Our school has been very fortunate by working with Jayne Marlink from the California Writing Project over the past two years. She has been working with all of our English teachers to help us become better teachers of writing.
Largely because of her suggestions at a session with her today, I’ve developed a plan for what I think should be a useful “final exam” for my mainstream ninth-grade English class, and thought readers might find it useful/interesting — and help me make it better!
Students in all our English classes at the beginning of the school year read a very short text and responded to a prompt. Then, this month, we gave them similar text and prompt to respond to, and we’re looking at both through what’s called an “improvement rubric” (I’m not going to get into an explanation of exactly what that means in this post).
I’m going to give each of my students their writing sample from the beginning of the year and their writing sample from this month. I’m going to ask them to look at the essays with an eye on the key writing concepts I’ve taught during the year:
* Did they respond to the essay topic?
* Did they use a quote — ideally more than one — from the text to support their points?
* Did they use paragraphs?
* Did they use a personal example to support their points?
* Did they use examples from other texts or other information they know — beyond giving a personal story?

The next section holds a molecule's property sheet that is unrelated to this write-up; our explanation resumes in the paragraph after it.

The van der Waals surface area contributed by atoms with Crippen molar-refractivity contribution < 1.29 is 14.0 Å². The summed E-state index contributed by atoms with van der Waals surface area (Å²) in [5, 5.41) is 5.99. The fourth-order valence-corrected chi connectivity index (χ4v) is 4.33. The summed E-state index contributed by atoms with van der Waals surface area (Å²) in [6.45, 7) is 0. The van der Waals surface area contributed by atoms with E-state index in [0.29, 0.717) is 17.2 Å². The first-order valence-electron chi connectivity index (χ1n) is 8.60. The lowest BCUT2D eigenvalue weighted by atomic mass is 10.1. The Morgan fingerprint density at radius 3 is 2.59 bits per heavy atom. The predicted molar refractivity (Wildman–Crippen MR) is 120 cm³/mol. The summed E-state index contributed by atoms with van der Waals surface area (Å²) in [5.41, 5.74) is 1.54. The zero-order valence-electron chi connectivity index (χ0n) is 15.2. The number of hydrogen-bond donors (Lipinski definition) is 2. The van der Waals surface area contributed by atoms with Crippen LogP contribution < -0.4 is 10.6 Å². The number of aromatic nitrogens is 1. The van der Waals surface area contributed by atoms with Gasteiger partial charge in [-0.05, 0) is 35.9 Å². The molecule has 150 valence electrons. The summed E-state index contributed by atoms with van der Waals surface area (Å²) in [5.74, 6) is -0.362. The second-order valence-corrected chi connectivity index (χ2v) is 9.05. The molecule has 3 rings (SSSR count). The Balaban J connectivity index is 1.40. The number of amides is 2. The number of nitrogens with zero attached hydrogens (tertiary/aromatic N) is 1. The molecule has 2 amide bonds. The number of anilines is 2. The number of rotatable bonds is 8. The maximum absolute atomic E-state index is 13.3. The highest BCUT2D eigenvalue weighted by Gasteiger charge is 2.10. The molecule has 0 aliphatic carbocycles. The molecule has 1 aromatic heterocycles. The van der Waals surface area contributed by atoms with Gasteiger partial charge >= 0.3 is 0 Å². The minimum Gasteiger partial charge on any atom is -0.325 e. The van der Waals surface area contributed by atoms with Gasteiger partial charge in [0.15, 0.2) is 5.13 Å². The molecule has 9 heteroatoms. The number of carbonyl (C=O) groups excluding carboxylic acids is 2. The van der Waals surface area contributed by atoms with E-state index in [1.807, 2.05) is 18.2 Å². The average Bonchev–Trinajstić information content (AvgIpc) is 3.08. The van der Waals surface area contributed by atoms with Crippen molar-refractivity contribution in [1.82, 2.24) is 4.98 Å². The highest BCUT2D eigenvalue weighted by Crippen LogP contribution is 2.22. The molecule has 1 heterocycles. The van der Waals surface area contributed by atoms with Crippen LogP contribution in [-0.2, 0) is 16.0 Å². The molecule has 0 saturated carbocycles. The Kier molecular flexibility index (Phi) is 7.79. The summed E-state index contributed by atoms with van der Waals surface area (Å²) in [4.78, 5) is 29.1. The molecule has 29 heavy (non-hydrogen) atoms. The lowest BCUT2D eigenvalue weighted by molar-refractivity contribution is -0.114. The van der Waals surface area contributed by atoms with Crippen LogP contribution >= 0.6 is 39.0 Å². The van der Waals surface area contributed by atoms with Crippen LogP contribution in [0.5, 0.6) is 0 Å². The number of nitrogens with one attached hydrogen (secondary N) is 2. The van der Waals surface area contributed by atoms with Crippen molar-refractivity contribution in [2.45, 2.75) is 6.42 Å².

* Did they write a conclusion restating their thesis statement and offering a short summary?
I’m going to pair-up each student — one who wrote a stronger paper (though still needing improvement) with one who had one that needed more work. They will each read both of the other’s essays (the September and May ones) and comment to each other on how they did on each of those writing concepts. By looking at both the earlier and later versions, students will be able to see how much they have improved, and also see what they need to work on.
We’ll then have a brief class discussion on what people learned and how they felt.
Then, students will be able to revise and rewrite their second prompt as their “final exam,” incorporating what they’ve learned out of the review and discussion. I’ll give these final essays to their tenth-grade teacher as part of an introduction for each student.
It will be interesting to see how this goes and, as I mentioned earlier, I’m open to hearing suggestions on what readers think I can do to make it better.
I was intrigued by hearing Jayne say that some research appears to show that students do a better job at retaining analytical writing skills over the summer if they get this kind of feedback near the end of the year. I’m going to explore this further but, even if that is still in question, I figure this kind of final assessment certainly can’t hurt.
What do you think?